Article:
Accordingly, this Court reverses.
AND NOW, this 31st day of August, 2009, the order of the Prevailing Wage Appeals Board in the above-captioned matter is reversed.
In Mosaica II, this Court a addressed such an issue:
Mosaica argues that neither the facts nor the law supports the conclusion that the three entities (Mosaica, EFA, and the School) were so interwoven as to he alter egos. Mosaica argues that the School is a separate corporation paying market rate in an arms’ length valid lease.
. . . .
We conclude that Mosaica was not subject to the Wage Act under a piercing the corporate veil theory because it was not an instrumentality of the School. . . . . . .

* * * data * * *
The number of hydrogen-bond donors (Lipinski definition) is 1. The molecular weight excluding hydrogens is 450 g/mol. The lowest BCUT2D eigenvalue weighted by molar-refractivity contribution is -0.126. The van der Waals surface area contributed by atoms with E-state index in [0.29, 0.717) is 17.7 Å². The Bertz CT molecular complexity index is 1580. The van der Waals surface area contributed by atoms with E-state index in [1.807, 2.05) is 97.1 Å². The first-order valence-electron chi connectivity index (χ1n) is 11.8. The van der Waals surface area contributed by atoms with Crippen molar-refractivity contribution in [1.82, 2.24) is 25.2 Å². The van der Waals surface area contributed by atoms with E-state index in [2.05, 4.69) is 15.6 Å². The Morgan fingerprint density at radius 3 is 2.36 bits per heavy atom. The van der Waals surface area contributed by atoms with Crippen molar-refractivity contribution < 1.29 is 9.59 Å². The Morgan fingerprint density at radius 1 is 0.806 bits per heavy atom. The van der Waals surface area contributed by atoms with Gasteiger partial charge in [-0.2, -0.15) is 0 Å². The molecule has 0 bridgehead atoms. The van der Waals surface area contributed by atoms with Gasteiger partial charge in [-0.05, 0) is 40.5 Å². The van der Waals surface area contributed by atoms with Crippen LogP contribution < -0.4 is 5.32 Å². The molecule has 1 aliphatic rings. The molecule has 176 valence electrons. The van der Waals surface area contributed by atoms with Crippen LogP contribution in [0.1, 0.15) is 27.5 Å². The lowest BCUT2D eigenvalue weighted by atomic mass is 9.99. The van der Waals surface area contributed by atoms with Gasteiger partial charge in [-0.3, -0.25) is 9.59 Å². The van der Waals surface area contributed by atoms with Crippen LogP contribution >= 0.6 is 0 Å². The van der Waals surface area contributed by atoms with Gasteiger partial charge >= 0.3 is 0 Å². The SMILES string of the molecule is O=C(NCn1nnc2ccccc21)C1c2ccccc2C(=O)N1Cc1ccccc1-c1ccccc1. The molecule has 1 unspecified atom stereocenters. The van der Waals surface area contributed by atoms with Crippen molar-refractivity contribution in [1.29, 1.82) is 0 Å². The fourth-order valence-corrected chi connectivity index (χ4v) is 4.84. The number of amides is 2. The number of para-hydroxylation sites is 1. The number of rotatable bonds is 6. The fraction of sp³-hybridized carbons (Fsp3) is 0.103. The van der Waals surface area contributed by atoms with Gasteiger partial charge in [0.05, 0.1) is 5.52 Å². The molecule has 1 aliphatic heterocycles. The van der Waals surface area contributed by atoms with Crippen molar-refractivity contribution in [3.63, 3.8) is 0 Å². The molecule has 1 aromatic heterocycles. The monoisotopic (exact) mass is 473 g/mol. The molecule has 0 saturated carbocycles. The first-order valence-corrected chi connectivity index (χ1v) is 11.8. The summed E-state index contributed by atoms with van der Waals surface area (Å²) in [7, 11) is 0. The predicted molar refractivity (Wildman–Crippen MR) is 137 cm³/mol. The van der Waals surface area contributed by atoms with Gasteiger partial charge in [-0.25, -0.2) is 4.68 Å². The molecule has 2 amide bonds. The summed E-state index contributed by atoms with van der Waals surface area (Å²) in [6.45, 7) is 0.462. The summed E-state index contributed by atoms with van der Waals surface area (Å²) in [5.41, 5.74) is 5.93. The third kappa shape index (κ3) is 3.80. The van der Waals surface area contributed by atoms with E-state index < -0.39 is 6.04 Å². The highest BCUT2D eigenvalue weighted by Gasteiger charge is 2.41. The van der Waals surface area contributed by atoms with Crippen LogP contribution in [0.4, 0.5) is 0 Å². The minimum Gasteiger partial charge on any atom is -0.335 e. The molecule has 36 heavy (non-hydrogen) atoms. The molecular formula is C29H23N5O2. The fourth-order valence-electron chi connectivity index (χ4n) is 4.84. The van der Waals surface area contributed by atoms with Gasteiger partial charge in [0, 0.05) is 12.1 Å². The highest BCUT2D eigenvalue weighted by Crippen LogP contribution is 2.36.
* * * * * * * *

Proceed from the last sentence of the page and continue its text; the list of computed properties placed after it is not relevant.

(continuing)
. . . . [I]n the present case, there were no public funds expended and there was no public project.
Additionally, unlike in Lycoming County [Nursing Home Association v. Department of Labor and Industry, Prevailing Wage Appeal Board, 156 Pa. Cmwlth. 280, 627 A.2d 238 (1993)], Mosaica is not a shell corporation set up by a public body, but is a separate entity . . . that, since the beginning of this process, has been dealing with the School as such. Nothing from the evidence presented at the hearing on remand establishes Mosaica and EFA are alter egos or instrumentalities of the School. While it seems that Mosaica and EFA have, what could fairly be described as a symbiotic relationship, there is no evidence establishing that either has such a relationship with the School.
Additionally, as to their dealings with each other . . . nothing in the evidence presented establishes that Mosaica and EFA acted on the School’s behalf in a manner legally binding on the School. (citations omitted and emphasis added).
Mosaica II, 925 A.2d at 178-79 and 184-87.